Florence Nightingale(12 May 1820 – 13 August 1910) was a celebratedEnglishsocial reformer andstatistician, and the founder of modernnursing. She came to prominence while serving as anurseduring theCrimean War, where she tended to wounded soldiers. She was dubbed “The Lady with the Lamp” after her habit of making rounds at night.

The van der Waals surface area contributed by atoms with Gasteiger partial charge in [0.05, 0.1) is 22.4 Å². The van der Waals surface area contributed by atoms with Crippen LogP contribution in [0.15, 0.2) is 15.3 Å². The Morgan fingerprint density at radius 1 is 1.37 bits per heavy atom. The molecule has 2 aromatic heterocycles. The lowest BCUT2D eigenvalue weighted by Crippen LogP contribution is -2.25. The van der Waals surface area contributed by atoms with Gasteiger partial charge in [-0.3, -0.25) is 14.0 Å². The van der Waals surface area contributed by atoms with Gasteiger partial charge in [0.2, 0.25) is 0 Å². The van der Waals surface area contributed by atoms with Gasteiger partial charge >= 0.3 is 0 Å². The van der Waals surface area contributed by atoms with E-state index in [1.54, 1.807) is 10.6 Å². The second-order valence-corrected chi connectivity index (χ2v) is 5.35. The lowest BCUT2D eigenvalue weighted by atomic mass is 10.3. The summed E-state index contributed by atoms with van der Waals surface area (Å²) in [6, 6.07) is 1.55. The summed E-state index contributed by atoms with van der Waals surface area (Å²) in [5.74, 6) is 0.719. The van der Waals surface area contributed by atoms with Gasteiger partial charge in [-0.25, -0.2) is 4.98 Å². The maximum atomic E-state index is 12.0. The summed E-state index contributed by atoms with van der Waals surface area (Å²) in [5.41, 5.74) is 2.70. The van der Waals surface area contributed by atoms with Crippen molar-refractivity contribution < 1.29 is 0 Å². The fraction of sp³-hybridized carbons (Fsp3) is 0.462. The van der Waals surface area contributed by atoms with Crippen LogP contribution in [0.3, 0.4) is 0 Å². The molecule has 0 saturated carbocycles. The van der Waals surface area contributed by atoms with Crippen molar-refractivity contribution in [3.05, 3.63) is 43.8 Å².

Nightingale was born to a wealthy upper-class family, at a time when women of her class were expected to focus on marriage and child bearing.Unitarianreligious inspiration led her to devote her life to serving others, both directly and as a reformer. Nightingale rejected proposals of marriage so as to be free to pursue her calling. Her father had progressive social views, providing his daughter with a well-rounded education that included mathematics and supported her desire to lead an active life. Nightingale’s ability to effect reform rested on her exceptional analytic skills, her high reputation, and her network of influential friends. Starting in her mid-thirties, she suffered from chronic poor health, but continued working almost until her death at the age of ninety.